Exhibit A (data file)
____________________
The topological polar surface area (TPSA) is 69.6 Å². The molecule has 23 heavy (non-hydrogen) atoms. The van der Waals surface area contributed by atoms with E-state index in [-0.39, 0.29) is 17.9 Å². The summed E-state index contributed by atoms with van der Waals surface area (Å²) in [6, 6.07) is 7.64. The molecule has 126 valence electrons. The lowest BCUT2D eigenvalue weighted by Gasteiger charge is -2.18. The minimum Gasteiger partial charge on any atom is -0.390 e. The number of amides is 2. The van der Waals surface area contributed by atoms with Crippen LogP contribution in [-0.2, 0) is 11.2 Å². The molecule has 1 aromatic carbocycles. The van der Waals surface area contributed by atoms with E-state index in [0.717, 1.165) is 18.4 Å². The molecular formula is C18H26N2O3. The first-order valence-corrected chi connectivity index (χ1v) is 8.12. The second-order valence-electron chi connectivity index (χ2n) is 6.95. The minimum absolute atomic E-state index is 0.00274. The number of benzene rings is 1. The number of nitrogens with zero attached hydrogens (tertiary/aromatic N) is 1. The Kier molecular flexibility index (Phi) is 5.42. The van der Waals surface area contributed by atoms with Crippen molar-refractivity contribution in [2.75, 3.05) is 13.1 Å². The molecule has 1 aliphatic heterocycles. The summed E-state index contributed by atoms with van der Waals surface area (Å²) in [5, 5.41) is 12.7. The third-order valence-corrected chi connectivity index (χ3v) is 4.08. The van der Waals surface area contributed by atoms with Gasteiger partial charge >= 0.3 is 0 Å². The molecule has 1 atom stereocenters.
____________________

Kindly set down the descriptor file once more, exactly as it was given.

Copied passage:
The topological polar surface area (TPSA) is 69.6 Å². The molecule has 23 heavy (non-hydrogen) atoms. The van der Waals surface area contributed by atoms with E-state index in [-0.39, 0.29) is 17.9 Å². The summed E-state index contributed by atoms with van der Waals surface area (Å²) in [6, 6.07) is 7.64. The molecule has 126 valence electrons. The lowest BCUT2D eigenvalue weighted by Gasteiger charge is -2.18. The minimum Gasteiger partial charge on any atom is -0.390 e. The number of amides is 2. The van der Waals surface area contributed by atoms with Crippen LogP contribution in [-0.2, 0) is 11.2 Å². The molecule has 1 aromatic carbocycles. The van der Waals surface area contributed by atoms with E-state index in [0.717, 1.165) is 18.4 Å². The molecular formula is C18H26N2O3. The first-order valence-corrected chi connectivity index (χ1v) is 8.12. The second-order valence-electron chi connectivity index (χ2n) is 6.95. The minimum absolute atomic E-state index is 0.00274. The number of benzene rings is 1. The number of nitrogens with zero attached hydrogens (tertiary/aromatic N) is 1. The Kier molecular flexibility index (Phi) is 5.42. The van der Waals surface area contributed by atoms with Crippen molar-refractivity contribution in [2.75, 3.05) is 13.1 Å². The molecule has 1 aliphatic heterocycles. The summed E-state index contributed by atoms with van der Waals surface area (Å²) in [5, 5.41) is 12.7. The third-order valence-corrected chi connectivity index (χ3v) is 4.08. The van der Waals surface area contributed by atoms with Gasteiger partial charge >= 0.3 is 0 Å². The molecule has 1 atom stereocenters.